Sitting astride a stallion on the outskirts of Kabul, Afghanistan, Cherie Chauvin began to think: What am I waiting for?
All around she saw suffering people in a ravaged land. Yet somehow life went as it did back in the United States; people shopped in malls, made time for recreation, and simply lived.
“I realized that you never know what might happen later today or next week that could change everything,” she says. “So, it was then that I thought that if you’re waiting to do what you really want in life—don’t! That time may never come.”
The insight came while she had the unique pleasure of watching a tumult of galloping horses and riders battling like warriors in a match of buzkhasi, the country’s national pastime. And the expression of passion and raw power of a sport that looked, to her western eye, like rugby on horseback, somehow crystallized her own desires.
New name: Katchi Kapshi
Sire: Le Merle Blanc
Dam: Sportin’ Jane, out of Sportin’ Life
Foal date: March 30, 2001Later on, after the match had ended, something even more unexpected occurred.
She became the first female in anyone’s memory to receive an invitation by these rugged Afghan equestrians to ride a beautiful stallion.
As she swung her leg into the saddle, as deftly as any male rider, she gathered up her reins and with her considerable equestrian talent, impressed the heck out of all who watched.
“Going through an experience like being in Afghanistan makes you aware of what’s important in your life. I realized when I was riding that day that I wanted to have the kind of life you can look back on and be happy with what you’ve accomplished.”
Previously horses had taken a back seat to her professional life. She had left her family’s Texas farm, where she’d grown up with horses, to get an education.
Earning a bachelor’s degree in cognitive science from University of California—San Diego, and a master’s in international relations at Syracuse University, she went to work in Washington, D.C. on security matters. She did continue riding lessons, but put ownership on the back burner.
“My friends would say, ‘Owning a horse would be a nice thing to do when you retire.’ But I realized I didn’t want to wait until I was 65.”
With a new lease on life, and an exciting plan to buy a horse, she returned to the United States in the spring of 2006, and immediately set about looking. And it wasn’t long before a lightly raced Thoroughbred with the cringe-worthy name Sportin’ Merle caught her eye.
On her first ride, he was completely unsure of everything she asked. And his once sleek, racehorse look had morphed into something closer to “fat and flabby.”
But he tried.
“He wanted so badly to figure it out. He kept trying something different and if he didn’t get a positive reaction from me, he’d try something else,” she says.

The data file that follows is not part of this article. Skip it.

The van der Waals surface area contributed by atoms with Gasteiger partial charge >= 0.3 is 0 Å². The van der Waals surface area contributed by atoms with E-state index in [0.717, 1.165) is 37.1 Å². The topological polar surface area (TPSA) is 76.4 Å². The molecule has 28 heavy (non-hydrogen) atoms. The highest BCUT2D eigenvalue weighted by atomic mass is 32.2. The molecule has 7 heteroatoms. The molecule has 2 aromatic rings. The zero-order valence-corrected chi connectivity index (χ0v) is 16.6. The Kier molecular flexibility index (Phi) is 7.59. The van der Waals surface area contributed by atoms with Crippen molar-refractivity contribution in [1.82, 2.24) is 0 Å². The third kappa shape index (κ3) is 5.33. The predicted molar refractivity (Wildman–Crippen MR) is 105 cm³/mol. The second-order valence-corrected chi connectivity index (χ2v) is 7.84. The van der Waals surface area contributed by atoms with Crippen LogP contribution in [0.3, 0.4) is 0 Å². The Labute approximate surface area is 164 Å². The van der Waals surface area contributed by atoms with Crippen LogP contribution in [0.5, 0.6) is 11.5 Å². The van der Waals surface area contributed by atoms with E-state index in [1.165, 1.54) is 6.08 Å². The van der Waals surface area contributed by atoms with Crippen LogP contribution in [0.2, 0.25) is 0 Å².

“It was clear to me that he was a pretty special horse. I didn’t know if he could jump, or if we’d ever get to a cross-country field. I just fell in love with his mind.”
She purchased the former Penn National racehorse and renamed him Katchi Kapshi, which in Korean means, “We go together.” Chauvin, also a veteran of an assignment in Korea, found the words emblazoned on a coin she saw there.
The name was the easy part. A little harder was training Katchi to leap obstacles on a cross-country field.
Chauvin’s own bravery and dedication was tested repeatedly early on, as her “exceptionally careful” horse questioned her instructions to leap down ditches and over immovable logs, and showed his alarm by rearing into the air.
“A couple of years before I went to Afghanistan I had a Warmblood rear up and flip over on top of me. He flipped over backwards and broke my leg. After that, I thought I wouldn’t have anything to be afraid of,” she says.
“Then one day Katchi just popped up into the air and my heart went into my throat.”
She persevered however, by enlisting some of the best training possible; Maryland exercise rider and racehorse trainer Kimberly Clark taught her strategies to stop the meltdowns.
And she also took Katchi to lessons and clinics with some of the finest equestrians around, including top-level riders Phillip Dutton, James Wofford and Silva Martin.
Under their watchful gaze, Chauvin and Katchi began to build trust and confidence.
“I have been so fortunate to have Jim Wofford coach me. I knew that he would never send me at a jump unless he knew with 150 percent certainty that we could do it,” she says. “It taught me that even if you’re scared, you have to fight through it.”
She adds, “Today, he’s an absolute dream to ride cross country. He loves it. And he’s also the easiest horse to ride. People tell me that I’ve given them hope with what we’ve achieved.”
— This story was originally published on Nov. 1, 2011.